MINNEAPOLIS (July 20, 2005)—While the features incorporated into Wal-Mart’s new “green” store in McKinney, Texas, create very modest improvements in energy consumption and stormwater runoff, they do not change Wal-Mart’s basic business model, which is extremely polluting.
“This is about improving Wal-Mart’s public image, not lessening its environmental impact,” said Stacy Mitchell, senior researcher with the Institute for Local Self-Reliance.
Wal-Mart has undertaken several initiatives in recent months aimed at burnishing its tarnished image and clearing the way for further expansion, the ecological impact of which will be substantial:
- Wal-Mart is major factor behind dramatic increases in how much Americans drive for shopping. “No other company has done more to make running our daily errands an ecologically hazardous activity,” Mitchell said. “Today, even the simplest of errands, like picking up a gallon of milk or a box of nails, often requires driving several miles to a big-box store.”By destroying neighborhood and downtown businesses and developing sprawling stores on the outskirts of town, Wal-Mart has contributed to a jump of more than 40 percent in the amount of vehicle miles American households log for shopping since 1990.
“Wal-Mart bears much of the blame for that increase,” Mitchell said. “The McKinney store, which is situated on the outer edges of town, continues this destructive land use pattern.”
- Wal-Mart stores and parking lots already occupy roughly 75,000 acres in the U.S. and the company plans to nearly double its footprint over the next 10 years. Many of these new stores will be built on undeveloped land, even though the U.S. is overrun with thousands of vacant malls, shopping centers, and big-box stores.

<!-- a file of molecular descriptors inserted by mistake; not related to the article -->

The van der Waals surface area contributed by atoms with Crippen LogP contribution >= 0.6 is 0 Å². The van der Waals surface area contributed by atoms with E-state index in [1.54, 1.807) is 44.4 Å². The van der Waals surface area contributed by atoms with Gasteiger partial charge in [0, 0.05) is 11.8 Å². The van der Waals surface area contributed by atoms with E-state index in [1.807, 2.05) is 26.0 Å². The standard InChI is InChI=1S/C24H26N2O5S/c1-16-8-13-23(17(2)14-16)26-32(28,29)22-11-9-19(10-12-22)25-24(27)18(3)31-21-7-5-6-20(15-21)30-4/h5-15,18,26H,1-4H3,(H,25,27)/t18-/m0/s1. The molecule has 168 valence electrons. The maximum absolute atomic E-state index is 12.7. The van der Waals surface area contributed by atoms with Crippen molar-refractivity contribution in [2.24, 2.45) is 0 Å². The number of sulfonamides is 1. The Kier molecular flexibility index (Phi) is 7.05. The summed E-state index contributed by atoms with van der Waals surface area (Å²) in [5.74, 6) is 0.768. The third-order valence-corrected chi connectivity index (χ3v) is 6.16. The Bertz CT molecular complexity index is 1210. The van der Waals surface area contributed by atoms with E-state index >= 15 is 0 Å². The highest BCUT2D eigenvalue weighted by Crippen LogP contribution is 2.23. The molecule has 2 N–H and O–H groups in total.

- Wal-Mart itself has more than 200 empty stores, which continue to generate polluted runoff, poisoning rivers and lakes even as they sit dormant.
- Wal-Mart has a poor record of locating stores on environmentally sensitive sites, especially wetlands. In Bangor, Maine, for instance, the company spent several years trying to pave the Penjajawoc Marsh. Identified by state officials as “the single most significant emergent marsh for waterbirds in Maine,” the Penjajawoc is home to numerous rare and endangered birds. Wal-Mart fought hard to develop the marsh, but was ultimately blocked by a tenacious citizens group that persuaded the state to intervene.
About ILSR: The Institute for Local Self-Reliance (ILSR) is a national nonprofit organization founded in 1974 to advance sustainable, equitable, and community-centered economic development through research and educational activities and technical assistance. Through its New Rules Project, ILSR has worked with communities across the country to counter the negative impacts of big-box development. For more, see